2021 Kentucky Teacher of the Year launches Teachers Passing Notes project

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Two men stand beside a wall in a classroom talking while a small camera records them.
2021 Teacher of the Year Donnie Piercey, right, interviews Kyri Demby, the music teacher at Jacob Elementary School (Jefferson County), as part of Piercey’s Teachers Passing Notes project. Piercey will be spending his sabbatical with the Kentucky Department of Education traveling across the state and highlighting innovative teachers, programs and lessons for the new website.
Photo by Toni Konz Tatman, May 28, 2021
  • The 5th-grade teacher at Stonewall Elementary School in Fayette County was named the 2021 Kentucky Teacher of the Year and the state’s Elementary Teacher of the Year during a virtual ceremony last October.
  • Teachers Passing Notes is a project that will provide an online platform for educators around the Commonwealth to share innovative teaching practices.

By Jacob Perkins
Jacob.perkins@education.ky.gov

Donnie Piercey’s life has been so consumed with helping his students survive COVID-era learning that he has had little time to focus on much else.

With the school year ending and a new opportunity on the horizon with the Kentucky Department of Education (KDE), Piercey now has the chance to center his attention on a project he is passionate about – Teachers Passing Notes.

The 5th-grade educator at Stonewall Elementary School in Fayette County was named the 2021 Kentucky Teacher of the Year and the state’s Elementary Teacher of the Year during a virtual ceremony last October.

Like former Teacher of the Year winners, Piercey was offered the opportunity to serve a semester-long sabbatical with KDE, which he began after Fayette County Public Schools’ last day on May 18. His time with the department will extend into January and he will return to Fayette County after the district’s winter break.

“Taking time away from my classroom was not a decision I came to lightly, I can tell you that,” he said. “Being in the classroom with my students is the very best part of my job. That being said, all the important people in my life – my family, my school administration, my teaching team and even my students – encouraged me to take advantage of this rare opportunity.”

Piercey said he always is thinking about new projects to tackle, but as a teacher he rarely has time to get to them. However, working with KDE will allow him the time needed to pursue two of his passions: amplifying the voices of educators and increasing teacher collaboration.

“I wanted to create something that not only showcased the creativity of Kentucky’s teachers, but also helped us move out of the silos that resulted due to the isolation of the pandemic,” he said. “That’s where I got the idea for Teachers Passing Notes.” 

Teachers Passing Notes will provide an online platform for educators around the Commonwealth to share innovative teaching practices. Throughout this summer and fall, Piercey will travel to elementary, middle and high schools across the state to record video interviews with teachers about creative ideas they implement in their classrooms.

A screen shot of a website that reads Teachers Passing Notes.

“This idea could be anything: a unique classroom management strategy, a clever way of teaching fractions, a new approach to discussing poetry,” he explained. “I’m looking for ideas that could then inspire other teachers to try something similar in their classrooms.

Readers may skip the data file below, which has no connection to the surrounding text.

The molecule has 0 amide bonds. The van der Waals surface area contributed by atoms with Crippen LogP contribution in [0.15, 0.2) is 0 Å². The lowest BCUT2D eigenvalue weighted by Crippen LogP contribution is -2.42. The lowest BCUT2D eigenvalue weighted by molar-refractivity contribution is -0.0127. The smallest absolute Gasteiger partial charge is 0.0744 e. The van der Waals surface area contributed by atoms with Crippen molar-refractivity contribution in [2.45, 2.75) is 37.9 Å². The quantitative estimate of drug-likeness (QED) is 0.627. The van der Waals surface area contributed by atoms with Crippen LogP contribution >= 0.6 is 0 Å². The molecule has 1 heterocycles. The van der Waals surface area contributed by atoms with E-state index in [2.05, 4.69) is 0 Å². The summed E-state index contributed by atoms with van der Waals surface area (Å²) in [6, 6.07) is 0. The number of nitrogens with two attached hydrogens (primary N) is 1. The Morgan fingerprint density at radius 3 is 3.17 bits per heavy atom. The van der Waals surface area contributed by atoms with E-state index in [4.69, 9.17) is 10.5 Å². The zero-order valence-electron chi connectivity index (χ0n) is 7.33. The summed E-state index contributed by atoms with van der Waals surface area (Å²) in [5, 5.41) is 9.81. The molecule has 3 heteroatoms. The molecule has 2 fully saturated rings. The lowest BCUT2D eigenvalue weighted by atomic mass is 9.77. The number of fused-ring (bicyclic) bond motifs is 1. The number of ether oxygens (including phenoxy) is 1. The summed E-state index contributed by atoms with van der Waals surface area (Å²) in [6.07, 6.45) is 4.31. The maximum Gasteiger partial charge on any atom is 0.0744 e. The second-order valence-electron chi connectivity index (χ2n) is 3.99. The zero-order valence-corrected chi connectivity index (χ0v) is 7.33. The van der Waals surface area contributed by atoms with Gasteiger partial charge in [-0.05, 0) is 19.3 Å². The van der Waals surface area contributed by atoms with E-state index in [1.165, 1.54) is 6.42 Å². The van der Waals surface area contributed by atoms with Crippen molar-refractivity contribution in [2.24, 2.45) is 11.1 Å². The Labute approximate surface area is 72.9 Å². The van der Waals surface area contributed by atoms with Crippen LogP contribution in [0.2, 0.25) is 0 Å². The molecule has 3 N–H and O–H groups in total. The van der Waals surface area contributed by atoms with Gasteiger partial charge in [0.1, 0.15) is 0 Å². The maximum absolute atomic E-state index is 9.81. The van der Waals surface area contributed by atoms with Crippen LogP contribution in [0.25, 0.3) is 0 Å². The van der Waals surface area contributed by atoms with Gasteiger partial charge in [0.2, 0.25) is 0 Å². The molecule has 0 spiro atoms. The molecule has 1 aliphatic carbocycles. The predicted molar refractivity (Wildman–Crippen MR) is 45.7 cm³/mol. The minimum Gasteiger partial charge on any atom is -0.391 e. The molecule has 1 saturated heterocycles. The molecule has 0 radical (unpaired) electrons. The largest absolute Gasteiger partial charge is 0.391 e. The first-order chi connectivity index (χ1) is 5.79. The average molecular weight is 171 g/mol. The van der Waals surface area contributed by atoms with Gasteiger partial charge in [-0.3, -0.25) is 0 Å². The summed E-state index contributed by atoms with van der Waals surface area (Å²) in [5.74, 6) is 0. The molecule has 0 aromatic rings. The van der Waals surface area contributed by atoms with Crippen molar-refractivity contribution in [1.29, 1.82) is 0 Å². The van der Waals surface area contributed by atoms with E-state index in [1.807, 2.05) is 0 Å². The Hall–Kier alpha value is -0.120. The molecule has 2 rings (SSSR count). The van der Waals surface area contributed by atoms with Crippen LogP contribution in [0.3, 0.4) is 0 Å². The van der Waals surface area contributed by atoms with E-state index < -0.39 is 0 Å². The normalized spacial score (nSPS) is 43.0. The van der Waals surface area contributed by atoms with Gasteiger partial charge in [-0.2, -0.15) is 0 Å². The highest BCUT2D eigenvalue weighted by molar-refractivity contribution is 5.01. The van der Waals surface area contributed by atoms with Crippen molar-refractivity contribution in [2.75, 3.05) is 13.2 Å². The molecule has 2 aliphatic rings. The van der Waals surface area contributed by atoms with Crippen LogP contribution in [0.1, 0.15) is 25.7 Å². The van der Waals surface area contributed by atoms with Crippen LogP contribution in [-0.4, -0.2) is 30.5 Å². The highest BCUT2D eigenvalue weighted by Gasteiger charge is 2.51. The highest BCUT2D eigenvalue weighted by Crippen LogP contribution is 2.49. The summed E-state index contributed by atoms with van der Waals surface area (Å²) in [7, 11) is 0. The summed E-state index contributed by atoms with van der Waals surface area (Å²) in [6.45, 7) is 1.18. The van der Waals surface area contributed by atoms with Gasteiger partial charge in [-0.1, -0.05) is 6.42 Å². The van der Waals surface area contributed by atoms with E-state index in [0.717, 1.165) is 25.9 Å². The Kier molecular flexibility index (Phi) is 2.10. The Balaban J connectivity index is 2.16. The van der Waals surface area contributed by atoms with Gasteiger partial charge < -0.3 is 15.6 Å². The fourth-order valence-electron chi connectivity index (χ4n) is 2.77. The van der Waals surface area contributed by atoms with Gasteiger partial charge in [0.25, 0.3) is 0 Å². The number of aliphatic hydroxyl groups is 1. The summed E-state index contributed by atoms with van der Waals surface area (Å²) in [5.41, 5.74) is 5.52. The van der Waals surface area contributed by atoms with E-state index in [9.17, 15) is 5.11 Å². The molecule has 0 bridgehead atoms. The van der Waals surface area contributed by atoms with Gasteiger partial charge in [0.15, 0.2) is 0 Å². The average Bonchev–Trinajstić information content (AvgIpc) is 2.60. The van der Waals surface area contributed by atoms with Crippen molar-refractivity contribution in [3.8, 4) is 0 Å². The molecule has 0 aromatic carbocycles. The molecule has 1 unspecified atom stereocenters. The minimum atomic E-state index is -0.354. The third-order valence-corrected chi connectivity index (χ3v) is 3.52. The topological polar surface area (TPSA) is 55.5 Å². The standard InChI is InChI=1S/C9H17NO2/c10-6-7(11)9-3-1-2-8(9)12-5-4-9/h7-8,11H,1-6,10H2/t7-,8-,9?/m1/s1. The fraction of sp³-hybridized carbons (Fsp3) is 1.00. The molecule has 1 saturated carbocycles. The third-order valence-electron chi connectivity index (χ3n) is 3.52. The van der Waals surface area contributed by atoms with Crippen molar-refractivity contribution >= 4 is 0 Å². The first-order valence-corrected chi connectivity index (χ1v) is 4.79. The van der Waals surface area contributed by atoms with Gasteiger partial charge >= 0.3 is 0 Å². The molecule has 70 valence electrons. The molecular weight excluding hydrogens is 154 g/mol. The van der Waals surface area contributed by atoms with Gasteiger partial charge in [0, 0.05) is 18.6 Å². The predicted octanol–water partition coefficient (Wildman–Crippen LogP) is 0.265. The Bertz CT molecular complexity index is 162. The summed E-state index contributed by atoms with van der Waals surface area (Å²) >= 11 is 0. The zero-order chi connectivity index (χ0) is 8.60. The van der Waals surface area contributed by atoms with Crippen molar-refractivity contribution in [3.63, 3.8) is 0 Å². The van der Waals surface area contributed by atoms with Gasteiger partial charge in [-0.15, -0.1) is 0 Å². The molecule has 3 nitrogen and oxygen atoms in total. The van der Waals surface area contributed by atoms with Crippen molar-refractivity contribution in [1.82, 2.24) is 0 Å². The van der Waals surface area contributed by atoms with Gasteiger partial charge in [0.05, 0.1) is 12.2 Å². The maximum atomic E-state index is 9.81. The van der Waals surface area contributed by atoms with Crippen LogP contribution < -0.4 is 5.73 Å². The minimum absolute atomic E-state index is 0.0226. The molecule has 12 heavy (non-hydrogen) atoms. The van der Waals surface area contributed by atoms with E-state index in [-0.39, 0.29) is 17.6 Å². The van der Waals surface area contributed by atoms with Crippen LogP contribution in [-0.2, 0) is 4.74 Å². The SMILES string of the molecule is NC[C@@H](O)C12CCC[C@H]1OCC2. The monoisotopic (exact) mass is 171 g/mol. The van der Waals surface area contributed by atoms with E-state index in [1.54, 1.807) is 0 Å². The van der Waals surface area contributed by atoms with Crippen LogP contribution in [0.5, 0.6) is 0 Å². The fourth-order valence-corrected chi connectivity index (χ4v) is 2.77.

“As things start to make their way back to normal, my hope is that Teachers Passing Notes will be a resource that can provide the inspirational spark that teachers need to increase student learning and engagement.”

Each video interview will only be a few minutes long, and spotlight a simple idea that any teacher can replicate. 

“These past 15 months have been difficult for everyone,” Piercey said. “With how much time we’ve spent out of the classroom, I wanted to put together something for teachers to remind them of the creative joy they used to have inside of it.”

Collaboration has been a vital component in Piercey’s success as an educator, and he has benefitted from teachers who have shared ideas and mentored him over his 15-year career. With Teachers Passing Notes, Piercey plans to create a process that makes collaboration accessible for all teachers.

“I also believe Kentucky has some of the most creative teachers in the nation,” he said. “Teachers Passing Notes is my way of showcasing this creativity and making these ideas available to everyone.”

Piercey hopes that these video interviews will provide fresh ideas, a renewed enthusiasm for teaching and opportunities for collaboration, all things he said have been hard to come by for educators during the pandemic. 

Any teacher interested in participating in this project can visit the Teachers Passing Notes website and click the “Submit an Idea” button at the top of the page.

“While I can’t promise that I’ll be able to immediately interview every teacher, I’m looking for as many K-12 teachers as possible to submit ideas for the project,” Piercey said. “I hope that Teachers Passing Notes will be a place where teachers can go to get new ideas, to connect with other educators and to share the cool things that are happening in their classrooms and schools, with the ultimate goal of providing a high-quality education to every student in the state.”

Follow Piercey on Twitter to keep up with him and the Teachers Passing Notes project. He also will be talking about Teachers Passing Notes on his podcast for educators called Partial Credit. The podcast is available on the Partial Credit websiteApple PodcastsSpotifyStitcher and everywhere else podcasts can be found.

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